What does a life sentence for homicide in Scotland actually mean?
Members of the public may scratch their heads when they are reading, viewing or hearing media reports about judges sentencing murderers. Does a 27 year prison sentence represent an adequate punishment in relation to a particularly horrific killing?
I use the figure 27 years quite deliberately because this was the sentence imposed on the murderer, Aaron Campbell, by Lord Matthews at the High Court of Justiciary on 21 March 2019. Campbell was convicted of the abduction and homicide of 6 year old Alesha MacPhail on the Isle of Bute in the summer of 2018.
What perhaps many people fail to realise is that when Lord Matthews imposed the prison sentence on Campbell, for the crime of homicide, this is merely the minimum term which he must serve before he is eligible to apply for parole. It does not mean that Campbell will be released in 27 years. His detention will merely be reviewed. He could be released, but this may well be on licence i.e. subject to very restrictive conditions. Any future Parole Board may well decide that it is not safe or appropriate to release this individual back into society in July 2045- or ever for that matter. The Parole Board May conclude that Campbell can never be rehabilitated.
In a previous postpublished on 4 March 2019(Commit the crime, do the time?), I highlighted the fact that judges must work within sentencing guidelines laid down in legislation or developed by the Scottish Sentencing Council. Lord Matthews is a very experienced and senior member of the High Court of Justiciary and would have been well aware of these factors when sentencing Campbell.
A link to a BBC article about the sentencing of Aaron Campbell and footage of Lord Matthews’ sentencing statement can be found below:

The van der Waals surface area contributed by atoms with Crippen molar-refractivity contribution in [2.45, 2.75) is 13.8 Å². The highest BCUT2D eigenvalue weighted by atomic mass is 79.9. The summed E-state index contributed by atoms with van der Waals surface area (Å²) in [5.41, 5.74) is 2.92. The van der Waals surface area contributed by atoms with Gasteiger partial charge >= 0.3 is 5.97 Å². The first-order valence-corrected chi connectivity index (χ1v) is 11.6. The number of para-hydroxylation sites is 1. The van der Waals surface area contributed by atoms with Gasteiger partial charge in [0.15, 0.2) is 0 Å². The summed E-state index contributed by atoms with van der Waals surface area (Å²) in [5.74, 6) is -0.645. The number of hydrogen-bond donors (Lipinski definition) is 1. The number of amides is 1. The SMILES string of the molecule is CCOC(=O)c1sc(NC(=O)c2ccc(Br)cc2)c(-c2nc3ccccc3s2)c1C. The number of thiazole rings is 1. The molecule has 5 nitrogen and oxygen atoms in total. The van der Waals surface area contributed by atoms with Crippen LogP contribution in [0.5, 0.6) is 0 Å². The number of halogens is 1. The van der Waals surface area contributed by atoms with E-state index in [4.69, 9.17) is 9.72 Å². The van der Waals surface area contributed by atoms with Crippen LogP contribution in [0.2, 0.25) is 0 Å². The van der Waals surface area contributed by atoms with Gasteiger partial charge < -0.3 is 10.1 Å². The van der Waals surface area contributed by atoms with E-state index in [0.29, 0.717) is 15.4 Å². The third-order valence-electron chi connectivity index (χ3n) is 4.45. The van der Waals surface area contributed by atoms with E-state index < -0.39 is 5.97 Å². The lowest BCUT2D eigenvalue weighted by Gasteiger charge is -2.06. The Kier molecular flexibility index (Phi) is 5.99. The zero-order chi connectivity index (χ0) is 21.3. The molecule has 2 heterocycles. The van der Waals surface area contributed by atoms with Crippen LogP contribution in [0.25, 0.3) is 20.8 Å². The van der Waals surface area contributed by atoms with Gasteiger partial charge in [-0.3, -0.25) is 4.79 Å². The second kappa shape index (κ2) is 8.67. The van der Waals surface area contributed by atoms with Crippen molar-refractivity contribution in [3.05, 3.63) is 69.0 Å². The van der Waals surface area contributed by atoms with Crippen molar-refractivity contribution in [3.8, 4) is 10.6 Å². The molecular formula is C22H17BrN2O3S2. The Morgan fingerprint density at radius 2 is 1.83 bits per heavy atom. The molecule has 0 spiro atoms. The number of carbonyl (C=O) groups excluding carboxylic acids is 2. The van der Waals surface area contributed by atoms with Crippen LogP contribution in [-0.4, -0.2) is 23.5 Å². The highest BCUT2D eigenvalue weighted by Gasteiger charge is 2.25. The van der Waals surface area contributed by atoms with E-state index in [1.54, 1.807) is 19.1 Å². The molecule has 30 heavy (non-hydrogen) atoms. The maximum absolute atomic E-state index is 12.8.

In March 2017, Lady Dorrian, the Lord Justice Clerk (Scotland’s second most senior judge), introduced a new practice note for trials in the High Court of Justiciary which involved child and vulnerable witnesses. The practice note permitted more evidence to be taken by commission i.e. the witness’ evidence and cross-examination can be taken in advance of the trial. This means that vulnerable witnesses do not need to make a personal court appearance.
BBC Scotland reported today that Lady Dorrian will head up a review into how trials involving sexual offences are carried out. The review will also involve key organisations suchas the Crown Office and Procurator Fiscal Service, Rape Crisis Scotland, Scottish Women’s Aid and Victim Support Scotland.
It is now acknowledged by the Scottish Courts and Tribunals Service that the criminal courts are dealing with an increasing number of sexual offences.
The Scottish Parliament is currently looking at changing the law to allow victims of alleged sexual offences to pre-record their evidence and has introduced the Vulnerable Witnesses (Criminal Evidence)(Scotland) Bill.
The Bill’s broad approach – although welcomed by many MSPs – has been criticised by the Scottish Parliament’s Justice Committee which would like to see Scandinavian practices such as Norway’s Barnahus principle being incorporated.
The Barnahus principle relies heavily on a child victim undergoing one forensic interview in an environment where welfare support is readily accessible. Such an interview should should take place as quickly as possible after the alleged sexual offence has taken place.
Lord Carolway, the Lord Justice General, has publicly stated that victims of sexual offences should not be forced to make court appearances.
Lady Dorrian’s review does, however, acknowledge that any reforms contemplated to criminal procedure must protect the rights of an accused person. Article 6 of the European Convention on Human Rights, of course, guarantees a person’s right to a fair trial.